I can't cut a straight thread, on my lathe
The only thing that's out of level. is the bench the lathe is on, it's leaning back. It looks like raising the back 1/8" might get it level. I get a tapper on a thread only 1/2" long. Any ideas? TIA
Cut tapered threads?
Really, not enough info, lathe, thread, how much taper, etc
The only thing that makes since to me is that you have to much stick out from the chuck and are getting a lot of tool push off. What size material are you threading, what material is it, what type threading tool are you using? If it is something that has to stick out beyond a 4 to 1 ratio then support it with a center in the tailstock.
is your compound set to 29.5 degrees? How big a cut are you taking? Have you tried to support end with tail stock?
sounds like the compound is loose and being pushed off the work.. Heres a test .. Do a radial thread , with the compound parallel to the work .. So stop the modified flank cutting ( 29 degrees) and just go straight.. lock the compound because its now eliminated from the process. Lower the tool height just below perfect , and I mean by .010 or so , nothing dramatic..keep in mind infeed will now be adjusted at the crosslide in this configuration
james, this also takes the compound backlash out of the equation completely so you can monitor the crosslide backlash and tool deflection
No stick out, I cut right up at the collet or jaws.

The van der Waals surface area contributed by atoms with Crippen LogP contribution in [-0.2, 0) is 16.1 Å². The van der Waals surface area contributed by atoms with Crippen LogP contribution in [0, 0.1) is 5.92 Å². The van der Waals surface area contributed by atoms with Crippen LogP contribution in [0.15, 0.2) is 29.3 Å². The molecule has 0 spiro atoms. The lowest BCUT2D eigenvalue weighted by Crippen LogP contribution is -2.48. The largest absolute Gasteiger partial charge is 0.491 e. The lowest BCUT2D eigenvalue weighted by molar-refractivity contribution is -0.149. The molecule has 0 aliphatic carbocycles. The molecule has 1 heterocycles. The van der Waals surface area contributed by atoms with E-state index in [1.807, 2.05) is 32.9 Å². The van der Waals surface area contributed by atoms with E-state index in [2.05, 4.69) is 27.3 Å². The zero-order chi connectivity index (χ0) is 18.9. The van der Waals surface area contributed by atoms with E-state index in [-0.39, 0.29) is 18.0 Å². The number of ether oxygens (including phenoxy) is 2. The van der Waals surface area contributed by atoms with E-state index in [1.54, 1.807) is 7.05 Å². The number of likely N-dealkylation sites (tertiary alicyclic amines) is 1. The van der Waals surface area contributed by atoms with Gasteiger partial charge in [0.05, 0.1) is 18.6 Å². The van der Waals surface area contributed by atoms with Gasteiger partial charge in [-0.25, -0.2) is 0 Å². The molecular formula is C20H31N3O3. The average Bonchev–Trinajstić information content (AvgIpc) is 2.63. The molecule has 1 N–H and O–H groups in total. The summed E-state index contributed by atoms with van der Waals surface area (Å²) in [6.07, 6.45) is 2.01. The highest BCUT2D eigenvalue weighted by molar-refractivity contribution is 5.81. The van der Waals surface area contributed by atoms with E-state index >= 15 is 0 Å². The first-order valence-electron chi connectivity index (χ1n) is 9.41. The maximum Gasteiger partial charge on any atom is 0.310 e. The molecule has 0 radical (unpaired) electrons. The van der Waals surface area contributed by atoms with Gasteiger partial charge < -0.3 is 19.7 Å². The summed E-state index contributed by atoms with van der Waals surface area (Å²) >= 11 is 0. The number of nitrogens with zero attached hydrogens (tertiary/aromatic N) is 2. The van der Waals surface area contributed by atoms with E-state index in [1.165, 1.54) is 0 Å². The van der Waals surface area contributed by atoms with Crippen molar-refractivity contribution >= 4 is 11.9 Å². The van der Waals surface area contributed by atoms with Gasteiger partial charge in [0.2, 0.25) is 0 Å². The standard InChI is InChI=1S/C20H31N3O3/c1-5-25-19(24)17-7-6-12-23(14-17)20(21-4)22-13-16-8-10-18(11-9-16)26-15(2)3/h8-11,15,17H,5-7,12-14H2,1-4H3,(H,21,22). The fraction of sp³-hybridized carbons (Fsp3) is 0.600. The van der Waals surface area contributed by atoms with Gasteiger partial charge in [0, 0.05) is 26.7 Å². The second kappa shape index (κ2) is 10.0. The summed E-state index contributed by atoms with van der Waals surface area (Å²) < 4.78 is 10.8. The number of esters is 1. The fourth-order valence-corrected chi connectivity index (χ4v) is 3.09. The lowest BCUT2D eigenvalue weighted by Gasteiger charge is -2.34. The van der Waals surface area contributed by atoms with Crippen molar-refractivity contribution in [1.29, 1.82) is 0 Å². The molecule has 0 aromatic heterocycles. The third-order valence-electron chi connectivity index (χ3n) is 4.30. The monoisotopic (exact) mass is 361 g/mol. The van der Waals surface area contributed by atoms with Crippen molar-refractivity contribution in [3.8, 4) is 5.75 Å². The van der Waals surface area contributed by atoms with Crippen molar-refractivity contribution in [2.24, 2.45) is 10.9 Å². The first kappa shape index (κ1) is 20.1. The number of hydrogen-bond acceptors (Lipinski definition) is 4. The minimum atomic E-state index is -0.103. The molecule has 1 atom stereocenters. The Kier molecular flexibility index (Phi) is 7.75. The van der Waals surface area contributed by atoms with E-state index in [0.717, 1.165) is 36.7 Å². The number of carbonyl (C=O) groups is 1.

I don't the 29 degrees, I always cut straight in. The carriage, cross slide, compound, and tool post are tight. The lathe is tipped back a bit, I'm going to level it up, and see if that makes a difference, I would be surprised if it did.
well I think you said this machine has always been a problem for threading..
I think the problem is free play in the head stock spindle bearing. I can push and pull on the chuck, and get a couple thousandths, movement each way. I'll look at adjusting the bearing.
Are you using the tailstock to hold you work in center? It could be the the tailstock is not centered. There are aluminum bars that are certified for checking tail stock center for under $100.00 and they are worth every penny, and will save you a lot of headaches down the the road. A tapered thread or any type of taper cut usually means tailstock is out of alignment, that would be the first place I would look. You can try this https://www.amazon.com/BLAKE-Blake-Co-ax-Indicator-Set/dp/B005PX7QV8/ref=sr_1_2?ie=UTF8&qid=1518316761&sr=8-2&keywords=coaxial+center+finder or you can try this http://www.penntoolco.com/27-000/?_vsrefdom=adwords&gclid=EAIaIQobChMItNXdj-uc2QIVgx2BCh1jkwDREAQYASABEgLWAPD_BwE. The second is a cheaper option the the blake co-axial but I don't know how much machine you want to really d=get into. I would get one from penntoolco personally. You can look for others out there just make sure they are certified.
you can't cut threads straight in have to have the 29 1/2 angle on compound or you will never accomplish anything
Eddie, you are mistaken. Threads cut by only cross slide advances will cut threads just fine.
If a dies to know only goes on a short ways, it seems to me James the wrong pitch is selected.
Did you ever get this fixed?
Does your lathe cut a taper when you just take metal off bar stock, no more then a inch or two? Are you cutting between 3 jaw and live center in the tail stock? are you cutting between centers? Important did you indicate anything in before you started your threading, or just skipped the most important part of the threading job? This is what kills most operations on the lathe is the lack of setup. 30 minute set up to do a 15 minute job equals 1 hour shop rate or can make 2 for roughly same price :), all ready set up. Training goes a long way here when it comes to threading. Are you using hand ground tool steel or carbide and who ground the tool blank? Type (name) of lathe would be helpful to.